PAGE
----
Working With GBV Survivors in Mogadishu: The Story of Najma PDF Print

 

Mogadishu, Somalia - Najma* works in a clinic in Mogadishu that gives support to survivors of Gender Based Violence (GBV). She has the training, passion, dedication and experience; she possesses what it takes to be a GBV Case Manager.


“When we receive survivors at the clinic, I am their first point of contact.  I talk to them in order to win their confidence by assuring them of their confidentiality and inform them of the services we provide. Once the patient understands and agrees to be treated, I organize for them to be seen by one of our counsellors or nurses,” She informed.


Najma further explains that support to GBV survivors begins with Community Case Workers, who live among the community and identify survivors. They then organize for one of our ambulances to take the survivor to the clinic where a case manager like herself receives the patient.


In some cases, the patient may need specialized care and referred to another medical facility. This comes with some challenges as Najma explained, “Some hospitals require patients to pay. I once had to use my money because the survivor needed medical care and did not have the money.”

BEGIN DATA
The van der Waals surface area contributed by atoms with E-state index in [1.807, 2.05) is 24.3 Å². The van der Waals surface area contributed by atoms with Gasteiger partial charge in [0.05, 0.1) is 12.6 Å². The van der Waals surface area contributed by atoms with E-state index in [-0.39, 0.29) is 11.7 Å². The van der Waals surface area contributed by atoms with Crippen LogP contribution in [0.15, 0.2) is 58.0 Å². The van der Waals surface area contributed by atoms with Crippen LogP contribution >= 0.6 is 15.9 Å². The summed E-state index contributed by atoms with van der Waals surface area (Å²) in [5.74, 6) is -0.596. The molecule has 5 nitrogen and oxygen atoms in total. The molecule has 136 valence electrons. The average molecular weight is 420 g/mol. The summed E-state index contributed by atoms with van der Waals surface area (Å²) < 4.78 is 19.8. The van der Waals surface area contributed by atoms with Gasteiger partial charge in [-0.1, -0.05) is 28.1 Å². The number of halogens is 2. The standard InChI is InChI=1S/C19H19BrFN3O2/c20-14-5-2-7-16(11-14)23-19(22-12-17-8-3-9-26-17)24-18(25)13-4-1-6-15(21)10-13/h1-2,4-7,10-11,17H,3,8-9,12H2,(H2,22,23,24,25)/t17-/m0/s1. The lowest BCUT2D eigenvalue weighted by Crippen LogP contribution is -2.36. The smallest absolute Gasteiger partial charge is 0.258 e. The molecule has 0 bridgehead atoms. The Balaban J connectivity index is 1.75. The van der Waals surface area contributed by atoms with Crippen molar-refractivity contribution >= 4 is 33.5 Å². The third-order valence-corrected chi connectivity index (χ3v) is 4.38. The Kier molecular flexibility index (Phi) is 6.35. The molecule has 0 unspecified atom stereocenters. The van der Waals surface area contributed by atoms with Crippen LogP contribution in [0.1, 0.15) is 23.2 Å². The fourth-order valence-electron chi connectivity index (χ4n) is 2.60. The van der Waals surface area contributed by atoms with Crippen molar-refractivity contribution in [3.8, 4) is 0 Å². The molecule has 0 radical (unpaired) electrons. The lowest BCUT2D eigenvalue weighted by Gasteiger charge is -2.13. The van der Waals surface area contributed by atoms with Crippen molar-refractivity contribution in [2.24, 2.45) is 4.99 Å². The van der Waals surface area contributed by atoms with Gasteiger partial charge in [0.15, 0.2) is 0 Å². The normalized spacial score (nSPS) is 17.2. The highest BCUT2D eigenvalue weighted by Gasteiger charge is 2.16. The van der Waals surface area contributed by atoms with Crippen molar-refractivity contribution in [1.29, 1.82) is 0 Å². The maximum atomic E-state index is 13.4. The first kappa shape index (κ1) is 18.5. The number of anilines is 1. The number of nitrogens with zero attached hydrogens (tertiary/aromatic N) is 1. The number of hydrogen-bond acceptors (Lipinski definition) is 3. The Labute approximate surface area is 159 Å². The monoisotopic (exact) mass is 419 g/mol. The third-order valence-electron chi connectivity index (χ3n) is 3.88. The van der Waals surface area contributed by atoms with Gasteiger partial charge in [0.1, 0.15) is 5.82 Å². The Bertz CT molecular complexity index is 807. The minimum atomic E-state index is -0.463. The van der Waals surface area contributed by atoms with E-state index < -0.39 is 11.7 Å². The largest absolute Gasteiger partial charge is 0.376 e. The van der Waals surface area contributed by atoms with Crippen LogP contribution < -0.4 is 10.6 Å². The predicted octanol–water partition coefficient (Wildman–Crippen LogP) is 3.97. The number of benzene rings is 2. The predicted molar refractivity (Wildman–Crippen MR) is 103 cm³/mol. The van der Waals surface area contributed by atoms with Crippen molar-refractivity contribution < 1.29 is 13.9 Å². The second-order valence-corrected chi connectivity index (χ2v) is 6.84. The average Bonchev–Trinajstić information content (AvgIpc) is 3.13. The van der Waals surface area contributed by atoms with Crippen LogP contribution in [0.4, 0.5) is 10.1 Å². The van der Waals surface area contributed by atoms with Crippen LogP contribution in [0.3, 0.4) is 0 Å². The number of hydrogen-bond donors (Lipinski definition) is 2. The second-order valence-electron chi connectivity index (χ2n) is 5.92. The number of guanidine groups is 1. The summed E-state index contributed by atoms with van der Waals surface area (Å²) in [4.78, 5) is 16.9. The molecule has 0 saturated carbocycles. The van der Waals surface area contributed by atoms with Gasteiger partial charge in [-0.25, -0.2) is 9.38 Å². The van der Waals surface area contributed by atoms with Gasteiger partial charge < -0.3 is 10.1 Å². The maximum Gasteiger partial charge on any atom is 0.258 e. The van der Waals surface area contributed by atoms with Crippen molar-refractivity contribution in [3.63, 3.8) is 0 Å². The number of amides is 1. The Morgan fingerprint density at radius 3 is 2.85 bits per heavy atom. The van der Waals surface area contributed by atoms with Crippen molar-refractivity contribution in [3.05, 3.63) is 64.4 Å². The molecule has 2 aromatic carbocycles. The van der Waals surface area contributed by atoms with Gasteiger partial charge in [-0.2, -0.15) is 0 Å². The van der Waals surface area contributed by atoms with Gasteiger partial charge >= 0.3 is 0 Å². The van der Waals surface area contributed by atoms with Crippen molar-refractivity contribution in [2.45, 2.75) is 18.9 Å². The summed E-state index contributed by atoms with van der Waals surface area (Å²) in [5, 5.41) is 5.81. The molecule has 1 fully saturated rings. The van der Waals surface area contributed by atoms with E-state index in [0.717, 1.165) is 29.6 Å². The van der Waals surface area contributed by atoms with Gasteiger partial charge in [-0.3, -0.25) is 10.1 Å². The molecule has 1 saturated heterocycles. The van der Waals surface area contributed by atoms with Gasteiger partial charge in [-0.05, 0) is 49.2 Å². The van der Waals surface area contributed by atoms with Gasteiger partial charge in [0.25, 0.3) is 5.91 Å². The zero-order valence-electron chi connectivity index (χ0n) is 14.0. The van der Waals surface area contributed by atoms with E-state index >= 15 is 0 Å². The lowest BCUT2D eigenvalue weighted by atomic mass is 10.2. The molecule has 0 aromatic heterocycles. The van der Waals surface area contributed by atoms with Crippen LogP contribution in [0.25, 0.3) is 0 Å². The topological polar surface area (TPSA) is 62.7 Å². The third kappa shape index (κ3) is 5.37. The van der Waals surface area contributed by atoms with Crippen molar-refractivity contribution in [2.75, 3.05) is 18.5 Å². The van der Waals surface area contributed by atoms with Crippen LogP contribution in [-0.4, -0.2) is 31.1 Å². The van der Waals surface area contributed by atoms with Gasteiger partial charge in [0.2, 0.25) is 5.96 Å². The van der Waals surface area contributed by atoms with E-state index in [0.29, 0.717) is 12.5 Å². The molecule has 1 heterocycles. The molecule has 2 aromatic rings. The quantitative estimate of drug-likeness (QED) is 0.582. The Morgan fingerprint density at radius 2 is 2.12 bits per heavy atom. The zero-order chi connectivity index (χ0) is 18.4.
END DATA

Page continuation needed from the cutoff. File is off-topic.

“GBV survivors also face stigma from the society which includes health facilities. There are some hospitals that have asked us not to take such patients to them. Such lack of cooperation tends to make our intervention difficult,” she confided.


The positive impact her work has on the lives of people from her community is her motivator, “I meet a lot of patients with troubling experiences. To them, the services we offer mean a lot. I focus on the success of each individual to encourage me to keep doing what I do.”


•    Pseudo name used for her security

 

By Hussein Somo, Field Communication Officer, Mogadishu

 

 

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The presentation of the information in this website in no way represents the expression of a political opinion whatsoever on the part of CISP. Country, region, district and community names are used solely for ease of reference and do not indicate a political or territorial preference.The geographical names transcription is the one in use by UNOCHA.